As residents of contaminated Treece await federal buyouts, they brace for a hard goodbye

TREECE — After years of fighting to get out of this contaminated community, longtime residents are facing the reality that they'll be leaving home for the last time when the government buys out their town.

Overall, support for the buyout remains strong, especially among families with young children, who are most at risk from the contaminated mine waste that surrounds this southeast Kansas town.

But for some longtime residents, leaving Treece is emotionally much more wrenching, now that the relocation program is getting under way.

In about two years, Treece will follow the neighboring town of Picher, Okla. —which faced similar environmental threats — into civic oblivion.

The land and groundwater here are polluted with lead and zinc well past the point of a public health threat.

The ground, Swiss-cheesed with a century of mine tunnels, has a tendency to sink under houses.

And for want of money and maintenance, the town is literally falling apart.

Some of the older residents recognize the need to go, but are facing the uncertainty of starting over in a new town for the first time in decades.

And a few say they plan to stay, no matter what.

Separation anxiety

Unlike many people in Treece, Clyde and Vickie Worthey have a clear plan.

They've already picked a house near Galena, about 16 miles northeast of Treece. They're managing it for the owner, who has agreed to sell when they get their buyout money.

"We knew this (buyout) was coming, so we jumped at the first sign we could get it," Vickie Worthey said. "It was an opportunity we may not have found later."

She said she's feeling a mix of emotions — excitement at having a nicer home in a safer area, but tinged with sadness at abandoning the house where she lived for 22 years and reared her children.

"We are bettering ourselves," she said. "We're getting out of the mining area.

"I don't want to worry about a mine shaft underneath. I don't want to worry about lead contamination.

"If you've got to start over, start over on a better foot."

But Worthey said it's not easy to leave Treece.

"I would come over here after being at the other place and working on it all day and I would sit up in that room there and just bawl," she said. "So I started detaching myself to get ready for this because it's harder than I'd ever dreamed it would be."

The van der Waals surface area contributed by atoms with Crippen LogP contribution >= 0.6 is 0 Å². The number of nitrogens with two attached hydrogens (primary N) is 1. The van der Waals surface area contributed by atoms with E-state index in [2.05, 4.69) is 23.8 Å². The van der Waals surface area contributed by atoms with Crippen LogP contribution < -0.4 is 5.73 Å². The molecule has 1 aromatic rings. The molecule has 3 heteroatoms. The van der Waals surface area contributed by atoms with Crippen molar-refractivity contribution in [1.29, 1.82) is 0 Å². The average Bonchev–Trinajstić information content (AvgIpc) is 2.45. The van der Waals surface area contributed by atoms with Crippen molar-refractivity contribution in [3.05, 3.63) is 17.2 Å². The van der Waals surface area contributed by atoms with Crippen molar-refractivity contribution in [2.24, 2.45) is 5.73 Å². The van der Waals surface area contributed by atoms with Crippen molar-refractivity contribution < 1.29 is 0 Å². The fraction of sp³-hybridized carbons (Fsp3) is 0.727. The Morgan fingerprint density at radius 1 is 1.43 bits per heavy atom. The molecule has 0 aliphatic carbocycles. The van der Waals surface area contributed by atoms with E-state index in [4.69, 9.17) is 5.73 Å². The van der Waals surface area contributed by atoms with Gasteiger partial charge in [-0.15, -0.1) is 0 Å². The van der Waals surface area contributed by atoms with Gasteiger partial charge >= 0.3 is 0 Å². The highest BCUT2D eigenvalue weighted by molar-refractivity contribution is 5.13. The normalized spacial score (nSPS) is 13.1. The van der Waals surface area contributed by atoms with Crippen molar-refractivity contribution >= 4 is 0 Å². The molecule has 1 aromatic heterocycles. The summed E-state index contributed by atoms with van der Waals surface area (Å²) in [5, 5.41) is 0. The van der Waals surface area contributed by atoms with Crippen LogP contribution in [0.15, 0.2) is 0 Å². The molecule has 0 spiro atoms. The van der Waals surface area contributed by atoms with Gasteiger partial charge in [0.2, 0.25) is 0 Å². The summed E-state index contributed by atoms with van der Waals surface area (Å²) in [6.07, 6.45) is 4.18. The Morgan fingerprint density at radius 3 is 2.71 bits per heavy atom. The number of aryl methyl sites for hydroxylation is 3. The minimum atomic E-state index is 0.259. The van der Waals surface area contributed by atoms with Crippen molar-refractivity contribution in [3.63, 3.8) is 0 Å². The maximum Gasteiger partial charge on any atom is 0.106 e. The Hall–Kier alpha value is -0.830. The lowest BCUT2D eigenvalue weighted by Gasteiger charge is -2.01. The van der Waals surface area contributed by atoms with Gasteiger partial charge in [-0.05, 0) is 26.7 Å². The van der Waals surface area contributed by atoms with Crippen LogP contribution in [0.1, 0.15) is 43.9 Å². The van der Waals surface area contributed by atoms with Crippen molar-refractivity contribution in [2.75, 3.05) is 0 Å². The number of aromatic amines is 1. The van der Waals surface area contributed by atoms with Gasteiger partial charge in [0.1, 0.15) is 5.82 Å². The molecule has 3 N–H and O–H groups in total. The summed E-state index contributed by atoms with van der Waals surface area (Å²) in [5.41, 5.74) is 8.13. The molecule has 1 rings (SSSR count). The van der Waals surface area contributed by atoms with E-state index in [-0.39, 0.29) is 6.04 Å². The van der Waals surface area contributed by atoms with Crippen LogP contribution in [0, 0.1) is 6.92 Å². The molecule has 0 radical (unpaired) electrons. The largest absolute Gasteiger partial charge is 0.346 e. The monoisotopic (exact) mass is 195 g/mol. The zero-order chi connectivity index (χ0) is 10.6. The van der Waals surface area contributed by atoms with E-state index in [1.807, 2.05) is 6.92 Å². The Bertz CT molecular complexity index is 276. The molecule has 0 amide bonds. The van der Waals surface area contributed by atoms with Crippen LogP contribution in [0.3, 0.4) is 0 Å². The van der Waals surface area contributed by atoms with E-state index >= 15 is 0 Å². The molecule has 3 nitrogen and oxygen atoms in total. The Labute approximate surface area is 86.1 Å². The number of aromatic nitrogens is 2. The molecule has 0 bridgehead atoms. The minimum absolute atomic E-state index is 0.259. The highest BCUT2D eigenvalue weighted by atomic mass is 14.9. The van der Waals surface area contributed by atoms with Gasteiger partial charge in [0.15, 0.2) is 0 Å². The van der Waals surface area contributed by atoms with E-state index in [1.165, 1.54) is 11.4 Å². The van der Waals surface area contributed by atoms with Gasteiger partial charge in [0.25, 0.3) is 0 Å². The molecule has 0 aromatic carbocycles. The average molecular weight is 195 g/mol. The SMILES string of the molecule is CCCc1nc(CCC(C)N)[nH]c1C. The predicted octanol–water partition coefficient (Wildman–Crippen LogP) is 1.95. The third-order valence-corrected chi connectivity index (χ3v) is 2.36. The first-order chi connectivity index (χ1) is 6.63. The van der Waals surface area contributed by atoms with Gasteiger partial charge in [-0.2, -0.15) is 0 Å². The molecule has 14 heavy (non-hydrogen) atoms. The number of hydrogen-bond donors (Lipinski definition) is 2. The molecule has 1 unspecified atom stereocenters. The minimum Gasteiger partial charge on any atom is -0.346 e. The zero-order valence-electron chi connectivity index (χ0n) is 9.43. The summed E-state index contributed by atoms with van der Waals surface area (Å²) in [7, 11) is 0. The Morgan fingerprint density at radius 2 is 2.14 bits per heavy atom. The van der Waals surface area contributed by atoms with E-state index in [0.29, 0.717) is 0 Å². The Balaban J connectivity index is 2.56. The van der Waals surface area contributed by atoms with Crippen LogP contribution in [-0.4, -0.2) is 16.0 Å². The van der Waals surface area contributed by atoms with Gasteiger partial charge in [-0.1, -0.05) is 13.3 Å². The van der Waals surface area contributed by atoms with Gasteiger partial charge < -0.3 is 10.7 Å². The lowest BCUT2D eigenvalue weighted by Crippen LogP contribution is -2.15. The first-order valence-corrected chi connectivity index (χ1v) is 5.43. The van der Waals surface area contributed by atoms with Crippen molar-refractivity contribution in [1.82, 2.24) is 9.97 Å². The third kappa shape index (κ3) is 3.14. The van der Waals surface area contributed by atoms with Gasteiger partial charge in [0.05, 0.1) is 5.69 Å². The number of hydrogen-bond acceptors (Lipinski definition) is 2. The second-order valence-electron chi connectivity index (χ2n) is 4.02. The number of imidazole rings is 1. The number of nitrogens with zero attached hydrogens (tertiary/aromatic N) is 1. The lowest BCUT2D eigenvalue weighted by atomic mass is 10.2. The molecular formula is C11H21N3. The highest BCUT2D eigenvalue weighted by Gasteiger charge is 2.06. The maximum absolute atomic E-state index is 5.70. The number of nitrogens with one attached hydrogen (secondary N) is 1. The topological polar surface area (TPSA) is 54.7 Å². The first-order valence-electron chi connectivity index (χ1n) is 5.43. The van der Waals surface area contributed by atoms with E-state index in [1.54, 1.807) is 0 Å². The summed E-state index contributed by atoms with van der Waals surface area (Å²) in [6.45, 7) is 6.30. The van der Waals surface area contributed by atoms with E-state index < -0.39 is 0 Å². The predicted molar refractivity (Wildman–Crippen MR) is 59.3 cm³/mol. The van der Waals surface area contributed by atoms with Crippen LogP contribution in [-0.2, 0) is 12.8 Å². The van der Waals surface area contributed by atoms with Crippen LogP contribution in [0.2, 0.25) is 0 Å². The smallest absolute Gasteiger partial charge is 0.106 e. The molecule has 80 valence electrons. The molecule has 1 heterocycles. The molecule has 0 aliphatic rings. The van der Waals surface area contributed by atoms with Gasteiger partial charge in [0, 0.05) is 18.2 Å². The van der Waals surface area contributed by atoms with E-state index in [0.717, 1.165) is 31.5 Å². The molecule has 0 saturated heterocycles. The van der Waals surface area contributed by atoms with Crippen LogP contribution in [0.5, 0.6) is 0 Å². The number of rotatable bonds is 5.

She hails from western Oklahoma, her husband from central California.

Clyde Worthey remembers that he was astonished by the scope of the mining activity in the Treece area — caverns the size of castles and mountains of waste from the underground excavations.

"Everything was so different, I felt like I was in a lost world or something," he said. "Now, I've been here so long, this is home."

But part of the problem is home itself is falling apart. The house needs extensive work, but "what we put into it, we won't get back, so it doesn't matter," Clyde Worthey said. "We're just leaving it the way it is."

Before all the buyout talk began, the Wortheys had bought building materials to fix up their home. They've taken the supplies to the new house to use there.

Although he agrees with his wife that the new house will be nicer, Clyde Worthey isn't as comfortable with the new reality as his wife.

Government officials call the buyout plan voluntary, in the sense that people don't have to accept it and can keep the property they have now.

But Clyde Worthey said it's essentially mandatory because Treece will become unlivable as it empties of people.

"They won't tell us we have to leave, but it's going to come to a point where it's so difficult, we'll have to," he said.

Planning to stay

Frank Moore and his wife, Leila, moved to Treece on Jan. 1, 2000.

Moore, 74, was out of work and short on money, and had been for a while. A truck driver by trade, he'd been laid off since his early 50s and couldn't get hired elsewhere because of his age.

"We found this place," Moore said, sitting in the living room of the couple's small, aging home. "We bought these five lots (with the house) for $9,000."

Despite government assurances that residents will get enough money to buy a home outside the mining zone, Moore worries that the money won't really be enough to start over.

"I don't trust them, mainly," he said. "They'll probably undervalue the property. They'll take one look at this house and the offer won't be enough to buy a piece of property just one acre with any kind of a house on it."

He concedes the house he has isn't much to look at.

Shingles are piled on the roof awaiting installation that may never come, and blue plastic sheeting helps keep out the rain. The house is faced with at least four styles and colors of siding, slapped on at various points in its history.

"You can see for yourself the house is maybe worth $500," Moore said. "But it's mine, the taxes are paid on it."

He said he feels like he's being forced out because when the city closes up shop, vital services will go with it.

"How would we be able to live here?" he said. "In my mind, that's the way they would force you to move, is to take all your sustenance away from you so you'd have no other choice."

Moore acknowledges that the community is crumbling from decades of neglect, but said he still likes it in Treece.